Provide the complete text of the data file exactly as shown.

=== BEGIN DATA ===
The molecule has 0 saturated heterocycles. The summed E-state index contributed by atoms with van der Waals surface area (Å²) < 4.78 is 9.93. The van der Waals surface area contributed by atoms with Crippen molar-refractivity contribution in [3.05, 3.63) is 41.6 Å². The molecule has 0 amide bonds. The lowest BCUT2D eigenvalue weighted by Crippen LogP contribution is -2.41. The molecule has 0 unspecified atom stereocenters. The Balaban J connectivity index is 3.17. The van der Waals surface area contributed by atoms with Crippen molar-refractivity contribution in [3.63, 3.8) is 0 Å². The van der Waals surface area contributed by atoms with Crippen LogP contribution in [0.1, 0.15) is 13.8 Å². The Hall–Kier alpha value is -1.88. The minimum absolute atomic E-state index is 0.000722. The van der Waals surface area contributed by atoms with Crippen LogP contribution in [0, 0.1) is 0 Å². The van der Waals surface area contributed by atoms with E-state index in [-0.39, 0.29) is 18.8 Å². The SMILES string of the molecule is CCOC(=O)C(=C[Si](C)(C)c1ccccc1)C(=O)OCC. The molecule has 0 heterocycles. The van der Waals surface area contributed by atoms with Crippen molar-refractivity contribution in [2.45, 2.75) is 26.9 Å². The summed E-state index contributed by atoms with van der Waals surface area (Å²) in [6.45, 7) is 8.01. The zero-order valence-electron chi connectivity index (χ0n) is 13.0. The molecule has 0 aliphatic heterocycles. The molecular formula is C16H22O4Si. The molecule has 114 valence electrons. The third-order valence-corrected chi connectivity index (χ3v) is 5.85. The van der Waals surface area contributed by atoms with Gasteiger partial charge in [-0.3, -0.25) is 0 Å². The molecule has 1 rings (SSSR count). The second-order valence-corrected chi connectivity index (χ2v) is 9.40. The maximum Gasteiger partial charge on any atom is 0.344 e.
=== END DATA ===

The molecule has 0 saturated heterocycles. The summed E-state index contributed by atoms with van der Waals surface area (Å²) < 4.78 is 9.93. The van der Waals surface area contributed by atoms with Crippen molar-refractivity contribution in [3.05, 3.63) is 41.6 Å². The molecule has 0 amide bonds. The lowest BCUT2D eigenvalue weighted by Crippen LogP contribution is -2.41. The molecule has 0 unspecified atom stereocenters. The Balaban J connectivity index is 3.17. The van der Waals surface area contributed by atoms with Crippen molar-refractivity contribution in [3.63, 3.8) is 0 Å². The van der Waals surface area contributed by atoms with Crippen LogP contribution in [0.1, 0.15) is 13.8 Å². The Hall–Kier alpha value is -1.88. The minimum absolute atomic E-state index is 0.000722. The van der Waals surface area contributed by atoms with Crippen LogP contribution in [0, 0.1) is 0 Å². The van der Waals surface area contributed by atoms with E-state index in [-0.39, 0.29) is 18.8 Å². The SMILES string of the molecule is CCOC(=O)C(=C[Si](C)(C)c1ccccc1)C(=O)OCC. The molecule has 0 heterocycles. The van der Waals surface area contributed by atoms with Crippen molar-refractivity contribution in [2.45, 2.75) is 26.9 Å². The summed E-state index contributed by atoms with van der Waals surface area (Å²) in [6.45, 7) is 8.01. The zero-order valence-electron chi connectivity index (χ0n) is 13.0. The molecule has 0 aliphatic heterocycles. The molecular formula is C16H22O4Si. The molecule has 114 valence electrons. The third-order valence-corrected chi connectivity index (χ3v) is 5.85. The van der Waals surface area contributed by atoms with Gasteiger partial charge in [-0.3, -0.25) is 0 Å². The molecule has 1 rings (SSSR count). The second-order valence-corrected chi connectivity index (χ2v) is 9.40. The maximum Gasteiger partial charge on any atom is 0.344 e.